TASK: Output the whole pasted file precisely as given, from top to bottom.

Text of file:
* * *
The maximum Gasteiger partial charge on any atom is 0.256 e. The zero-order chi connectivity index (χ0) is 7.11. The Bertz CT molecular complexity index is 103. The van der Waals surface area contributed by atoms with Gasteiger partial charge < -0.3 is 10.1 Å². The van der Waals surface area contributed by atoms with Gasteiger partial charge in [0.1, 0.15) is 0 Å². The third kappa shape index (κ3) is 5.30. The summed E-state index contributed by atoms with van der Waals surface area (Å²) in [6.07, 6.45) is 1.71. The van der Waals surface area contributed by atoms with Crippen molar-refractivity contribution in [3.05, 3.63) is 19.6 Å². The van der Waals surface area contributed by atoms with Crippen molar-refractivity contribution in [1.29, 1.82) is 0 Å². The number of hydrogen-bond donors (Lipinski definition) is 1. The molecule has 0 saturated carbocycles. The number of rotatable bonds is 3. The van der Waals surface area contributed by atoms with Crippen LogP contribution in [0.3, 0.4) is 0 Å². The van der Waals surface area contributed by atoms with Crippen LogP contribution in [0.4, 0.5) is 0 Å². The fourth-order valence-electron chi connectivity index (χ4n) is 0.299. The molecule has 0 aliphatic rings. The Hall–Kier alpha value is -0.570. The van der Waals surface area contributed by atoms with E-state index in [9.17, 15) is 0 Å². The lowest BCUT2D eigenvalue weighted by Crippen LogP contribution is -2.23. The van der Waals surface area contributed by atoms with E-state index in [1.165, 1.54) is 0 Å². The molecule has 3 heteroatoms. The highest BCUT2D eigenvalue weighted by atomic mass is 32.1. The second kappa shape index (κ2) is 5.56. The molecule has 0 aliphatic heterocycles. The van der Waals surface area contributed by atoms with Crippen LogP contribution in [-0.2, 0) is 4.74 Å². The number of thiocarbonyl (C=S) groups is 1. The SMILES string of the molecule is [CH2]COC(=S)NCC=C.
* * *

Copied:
The maximum Gasteiger partial charge on any atom is 0.256 e. The zero-order chi connectivity index (χ0) is 7.11. The Bertz CT molecular complexity index is 103. The van der Waals surface area contributed by atoms with Gasteiger partial charge < -0.3 is 10.1 Å². The van der Waals surface area contributed by atoms with Gasteiger partial charge in [0.1, 0.15) is 0 Å². The third kappa shape index (κ3) is 5.30. The summed E-state index contributed by atoms with van der Waals surface area (Å²) in [6.07, 6.45) is 1.71. The van der Waals surface area contributed by atoms with Crippen molar-refractivity contribution in [3.05, 3.63) is 19.6 Å². The van der Waals surface area contributed by atoms with Crippen molar-refractivity contribution in [1.29, 1.82) is 0 Å². The number of hydrogen-bond donors (Lipinski definition) is 1. The molecule has 0 saturated carbocycles. The number of rotatable bonds is 3. The van der Waals surface area contributed by atoms with Crippen LogP contribution in [0.3, 0.4) is 0 Å². The van der Waals surface area contributed by atoms with Crippen LogP contribution in [0.4, 0.5) is 0 Å². The fourth-order valence-electron chi connectivity index (χ4n) is 0.299. The molecule has 0 aliphatic rings. The Hall–Kier alpha value is -0.570. The van der Waals surface area contributed by atoms with E-state index in [9.17, 15) is 0 Å². The lowest BCUT2D eigenvalue weighted by Crippen LogP contribution is -2.23. The van der Waals surface area contributed by atoms with E-state index in [1.165, 1.54) is 0 Å². The molecule has 3 heteroatoms. The highest BCUT2D eigenvalue weighted by atomic mass is 32.1. The second kappa shape index (κ2) is 5.56. The molecule has 0 aliphatic heterocycles. The van der Waals surface area contributed by atoms with Crippen LogP contribution in [-0.2, 0) is 4.74 Å². The number of thiocarbonyl (C=S) groups is 1. The SMILES string of the molecule is [CH2]COC(=S)NCC=C.